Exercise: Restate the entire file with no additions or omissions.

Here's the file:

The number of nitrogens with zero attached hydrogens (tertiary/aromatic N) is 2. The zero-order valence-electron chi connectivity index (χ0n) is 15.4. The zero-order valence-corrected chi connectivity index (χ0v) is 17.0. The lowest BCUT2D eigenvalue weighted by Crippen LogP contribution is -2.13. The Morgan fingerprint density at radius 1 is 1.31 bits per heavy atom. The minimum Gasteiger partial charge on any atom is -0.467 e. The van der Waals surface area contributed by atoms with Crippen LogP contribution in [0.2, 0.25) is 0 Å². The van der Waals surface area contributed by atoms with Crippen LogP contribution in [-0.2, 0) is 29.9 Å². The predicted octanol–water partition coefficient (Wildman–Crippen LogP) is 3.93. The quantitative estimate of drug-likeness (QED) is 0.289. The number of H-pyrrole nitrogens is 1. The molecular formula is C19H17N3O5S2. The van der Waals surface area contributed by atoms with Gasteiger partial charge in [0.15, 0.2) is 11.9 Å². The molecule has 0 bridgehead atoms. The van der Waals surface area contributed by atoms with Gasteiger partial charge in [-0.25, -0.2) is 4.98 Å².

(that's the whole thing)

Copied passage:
The number of nitrogens with zero attached hydrogens (tertiary/aromatic N) is 2. The zero-order valence-electron chi connectivity index (χ0n) is 15.4. The zero-order valence-corrected chi connectivity index (χ0v) is 17.0. The lowest BCUT2D eigenvalue weighted by Crippen LogP contribution is -2.13. The Morgan fingerprint density at radius 1 is 1.31 bits per heavy atom. The minimum Gasteiger partial charge on any atom is -0.467 e. The van der Waals surface area contributed by atoms with Crippen LogP contribution in [0.2, 0.25) is 0 Å². The van der Waals surface area contributed by atoms with Crippen LogP contribution in [-0.2, 0) is 29.9 Å². The predicted octanol–water partition coefficient (Wildman–Crippen LogP) is 3.93. The quantitative estimate of drug-likeness (QED) is 0.289. The number of H-pyrrole nitrogens is 1. The molecular formula is C19H17N3O5S2. The van der Waals surface area contributed by atoms with Gasteiger partial charge in [0.15, 0.2) is 11.9 Å². The molecule has 0 bridgehead atoms. The van der Waals surface area contributed by atoms with Gasteiger partial charge in [-0.25, -0.2) is 4.98 Å².